Installations > Plain Air

With Plain Air, nine artists are invited to present artworks in the specific setting of a private backyard, responding either to the site or to the exhibition’s title in its widest sense, or both: Plain Air as in plain, straightforward/unadorned/simple, and air as in wind/broadcast/melody/ventilate. This unconventional venue, with its own identity, carefully looked after by its owner, Rick Hundley, is followed by the artists rather than captured. It is not plain nature, but rather a space defined, in the 1950s, as a “suburban backyard”, that is to say, an extension of the house, a space where one can relax, cook, entertain. Even though Plain Air is not conceived as a tentative of reunification with nature, it wishes to induce a certain awareness of it. Beyond activating what is here already, these at times small, at times grander gestures also generate new ideas, and connections appear, among the works themselves and beyond.
In the dark foliage, Julie Alexander’s translucent fabric panel, hanging between two trees, stands and floats simultaneously. The glowing plane reminisces dappled light, which, according to the artist, roots in very ancient times our appreciation for pattern.
Maikoiyo Alley-Barnes embraces the sculptural with a massive head made of found plastic that calls for an awareness of the spiritual sense of the place, may be for a ritual, reminding us that although the power of place is diminished in our society-sometimes it even is lost-, it continues to define culture and identity.
David Horvitz’s and Nancy Brooks Brody’s works are also about connection. Brooks Brody’s duo of garden chairs moves every hour along an invisible grid, invoking a conversation, a square dance. Nearby a circle shaped mirror sits in the grass facing the sky. With this work Brooks Brody continues her investigation of dance and the body.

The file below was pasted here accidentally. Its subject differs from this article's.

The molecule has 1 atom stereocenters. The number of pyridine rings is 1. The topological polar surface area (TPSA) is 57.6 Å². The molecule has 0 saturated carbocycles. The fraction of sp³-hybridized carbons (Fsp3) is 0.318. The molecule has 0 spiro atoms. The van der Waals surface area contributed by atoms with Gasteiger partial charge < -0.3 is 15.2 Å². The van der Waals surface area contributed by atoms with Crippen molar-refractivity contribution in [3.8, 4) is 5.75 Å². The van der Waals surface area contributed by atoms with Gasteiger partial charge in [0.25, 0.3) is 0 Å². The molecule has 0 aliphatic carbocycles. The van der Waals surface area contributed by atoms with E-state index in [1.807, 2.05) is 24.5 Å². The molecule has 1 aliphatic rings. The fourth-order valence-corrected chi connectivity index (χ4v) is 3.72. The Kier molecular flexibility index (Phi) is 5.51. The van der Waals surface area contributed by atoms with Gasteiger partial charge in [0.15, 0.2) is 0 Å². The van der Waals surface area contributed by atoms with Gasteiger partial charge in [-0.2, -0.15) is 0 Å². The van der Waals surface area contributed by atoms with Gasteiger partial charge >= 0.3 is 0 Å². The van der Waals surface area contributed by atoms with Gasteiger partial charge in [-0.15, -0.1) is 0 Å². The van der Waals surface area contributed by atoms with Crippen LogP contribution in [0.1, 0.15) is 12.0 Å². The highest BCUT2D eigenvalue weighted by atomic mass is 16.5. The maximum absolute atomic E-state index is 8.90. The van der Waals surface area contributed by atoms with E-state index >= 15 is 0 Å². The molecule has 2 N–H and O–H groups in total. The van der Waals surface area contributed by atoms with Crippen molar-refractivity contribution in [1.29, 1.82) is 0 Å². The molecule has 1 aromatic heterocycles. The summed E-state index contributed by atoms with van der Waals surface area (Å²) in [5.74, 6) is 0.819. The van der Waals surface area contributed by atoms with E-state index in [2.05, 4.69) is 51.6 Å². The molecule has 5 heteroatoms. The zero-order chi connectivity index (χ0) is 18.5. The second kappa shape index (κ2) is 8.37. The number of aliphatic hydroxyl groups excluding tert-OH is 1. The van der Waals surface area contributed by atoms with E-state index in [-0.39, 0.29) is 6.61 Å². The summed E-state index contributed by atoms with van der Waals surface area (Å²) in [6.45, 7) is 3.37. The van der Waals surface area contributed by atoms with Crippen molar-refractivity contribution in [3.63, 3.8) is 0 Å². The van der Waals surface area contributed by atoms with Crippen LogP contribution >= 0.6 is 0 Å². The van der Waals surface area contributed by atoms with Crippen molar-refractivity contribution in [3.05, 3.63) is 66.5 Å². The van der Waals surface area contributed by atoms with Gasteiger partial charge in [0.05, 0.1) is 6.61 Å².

In continuity with his investigations with music instruments and presence, Horvitz creates a glass bottle with two openings to blown into by two people facing each other to produce two parallel sounds. He is also sending an envelope with California poppy seeds to be planted during the exhibition.
A different meaning of “air” interests Rob Rhee whose mantra, broadcast under the shed, is inspired by the transcription of several responses given to Alan Turing in the 1950s to the question “what would a robot gifted with artificial intelligence not be able to achieve?”. Falling in love or being kind were among the responses, a reminder of our humanness as well as a timely question to revisit.
Francesca Lohman’s cast plaster lumps inhabit the grounds, stairs and nooks, revealing here their animistic tendencies and beautifully blurring the line between the container and the contained. A similar impression of a frozen organism is achieved through the human-sized photograph of Neal Fryett on the side of the house. By the brick wall, it is pulling its strength from the contrast between the elements used for the composition-some of them sourced in the garden-and the slickness of the print enclosed in its sealed celluloid cover.
Dawn Cerny tackles with humor the threats embedded within the domestic: Her installation of tiny bright flags in the front yard are arranged in a pattern mimicking the situation when one person in a trio is left out-be it the father, the mother, the child, the sibling, the friend. Her other intervention, a colored form leaning on a cherry tree branch-a hybrid of branch, crutch and appendix-, is at times intimidating, at times laughable, at times elegant.
Finally, Matt Browning’s dark diamond lattice felted cloth made out of wool is applied on an obstructed window. This labor-intensive, hard-to-decipher an-iconic square suggests, nay creates a void. Like several other works in the exhibition, but perhaps more so, it quietly mediates between us and our environment.
Its unique fiber’s entanglement echoes the organic connections-of people and ideas-engendered by Plain Air. Each work here embraces the physical and spiritual dimension of the place. Plain Air is meant to be a moment of convergence, a time when our senses are solicited, a time when the consciousness of the place is temporarily activated, bringing different readings to it as well as participating in its history.

Acrylic, ink on linen tablecloth, pins, toulle